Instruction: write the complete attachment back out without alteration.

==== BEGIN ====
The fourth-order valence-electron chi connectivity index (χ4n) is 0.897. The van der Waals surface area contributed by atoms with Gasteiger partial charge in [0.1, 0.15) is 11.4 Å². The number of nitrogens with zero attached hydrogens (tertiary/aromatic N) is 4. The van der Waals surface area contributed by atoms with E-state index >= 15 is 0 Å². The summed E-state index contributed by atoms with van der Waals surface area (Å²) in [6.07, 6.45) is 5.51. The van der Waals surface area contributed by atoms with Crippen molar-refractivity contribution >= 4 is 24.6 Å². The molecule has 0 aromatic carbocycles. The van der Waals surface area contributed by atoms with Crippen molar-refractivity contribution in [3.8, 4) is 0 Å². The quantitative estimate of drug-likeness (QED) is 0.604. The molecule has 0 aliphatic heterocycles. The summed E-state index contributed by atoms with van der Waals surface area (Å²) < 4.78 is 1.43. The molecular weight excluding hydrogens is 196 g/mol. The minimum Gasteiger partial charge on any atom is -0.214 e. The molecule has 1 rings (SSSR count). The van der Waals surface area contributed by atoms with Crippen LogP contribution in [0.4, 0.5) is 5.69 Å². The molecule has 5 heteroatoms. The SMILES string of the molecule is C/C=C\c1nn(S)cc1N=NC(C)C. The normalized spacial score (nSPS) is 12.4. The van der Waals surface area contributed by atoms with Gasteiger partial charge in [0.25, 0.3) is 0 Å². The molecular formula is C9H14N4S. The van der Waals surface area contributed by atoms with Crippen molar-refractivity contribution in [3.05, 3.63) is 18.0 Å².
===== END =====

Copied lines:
The fourth-order valence-electron chi connectivity index (χ4n) is 0.897. The van der Waals surface area contributed by atoms with Gasteiger partial charge in [0.1, 0.15) is 11.4 Å². The number of nitrogens with zero attached hydrogens (tertiary/aromatic N) is 4. The van der Waals surface area contributed by atoms with E-state index >= 15 is 0 Å². The summed E-state index contributed by atoms with van der Waals surface area (Å²) in [6.07, 6.45) is 5.51. The van der Waals surface area contributed by atoms with Crippen molar-refractivity contribution >= 4 is 24.6 Å². The molecule has 0 aromatic carbocycles. The van der Waals surface area contributed by atoms with Crippen molar-refractivity contribution in [3.8, 4) is 0 Å². The quantitative estimate of drug-likeness (QED) is 0.604. The molecule has 0 aliphatic heterocycles. The summed E-state index contributed by atoms with van der Waals surface area (Å²) < 4.78 is 1.43. The molecular weight excluding hydrogens is 196 g/mol. The minimum Gasteiger partial charge on any atom is -0.214 e. The molecule has 1 rings (SSSR count). The van der Waals surface area contributed by atoms with Crippen LogP contribution in [0.4, 0.5) is 5.69 Å². The molecule has 5 heteroatoms. The SMILES string of the molecule is C/C=C\c1nn(S)cc1N=NC(C)C. The normalized spacial score (nSPS) is 12.4. The van der Waals surface area contributed by atoms with Gasteiger partial charge in [0.25, 0.3) is 0 Å². The molecular formula is C9H14N4S. The van der Waals surface area contributed by atoms with Crippen molar-refractivity contribution in [3.05, 3.63) is 18.0 Å².